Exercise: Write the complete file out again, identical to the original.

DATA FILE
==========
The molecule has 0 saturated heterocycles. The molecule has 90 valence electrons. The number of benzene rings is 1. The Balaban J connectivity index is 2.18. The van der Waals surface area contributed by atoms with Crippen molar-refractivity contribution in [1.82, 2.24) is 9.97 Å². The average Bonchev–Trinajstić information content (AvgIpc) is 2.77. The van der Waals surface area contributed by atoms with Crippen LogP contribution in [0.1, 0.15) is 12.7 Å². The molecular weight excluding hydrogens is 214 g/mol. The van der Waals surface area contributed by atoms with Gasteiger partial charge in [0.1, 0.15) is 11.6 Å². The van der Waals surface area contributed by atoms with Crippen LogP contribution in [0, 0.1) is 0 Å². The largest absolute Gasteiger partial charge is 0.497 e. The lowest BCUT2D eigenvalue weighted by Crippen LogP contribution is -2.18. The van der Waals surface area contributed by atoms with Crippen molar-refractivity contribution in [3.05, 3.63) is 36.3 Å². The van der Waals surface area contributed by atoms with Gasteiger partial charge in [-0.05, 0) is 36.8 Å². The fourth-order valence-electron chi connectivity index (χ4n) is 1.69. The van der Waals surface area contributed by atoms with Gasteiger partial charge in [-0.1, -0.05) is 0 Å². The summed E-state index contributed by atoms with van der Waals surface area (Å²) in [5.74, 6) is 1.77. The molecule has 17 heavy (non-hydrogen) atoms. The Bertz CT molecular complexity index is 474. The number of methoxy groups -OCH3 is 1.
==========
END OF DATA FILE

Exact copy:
The molecule has 0 saturated heterocycles. The molecule has 90 valence electrons. The number of benzene rings is 1. The Balaban J connectivity index is 2.18. The van der Waals surface area contributed by atoms with Crippen molar-refractivity contribution in [1.82, 2.24) is 9.97 Å². The average Bonchev–Trinajstić information content (AvgIpc) is 2.77. The van der Waals surface area contributed by atoms with Crippen LogP contribution in [0.1, 0.15) is 12.7 Å². The molecular weight excluding hydrogens is 214 g/mol. The van der Waals surface area contributed by atoms with Gasteiger partial charge in [0.1, 0.15) is 11.6 Å². The van der Waals surface area contributed by atoms with Crippen LogP contribution in [0, 0.1) is 0 Å². The largest absolute Gasteiger partial charge is 0.497 e. The lowest BCUT2D eigenvalue weighted by Crippen LogP contribution is -2.18. The van der Waals surface area contributed by atoms with Crippen molar-refractivity contribution in [3.05, 3.63) is 36.3 Å². The van der Waals surface area contributed by atoms with Gasteiger partial charge in [-0.05, 0) is 36.8 Å². The fourth-order valence-electron chi connectivity index (χ4n) is 1.69. The van der Waals surface area contributed by atoms with Gasteiger partial charge in [-0.1, -0.05) is 0 Å². The summed E-state index contributed by atoms with van der Waals surface area (Å²) in [5.74, 6) is 1.77. The molecule has 17 heavy (non-hydrogen) atoms. The Bertz CT molecular complexity index is 474. The number of methoxy groups -OCH3 is 1.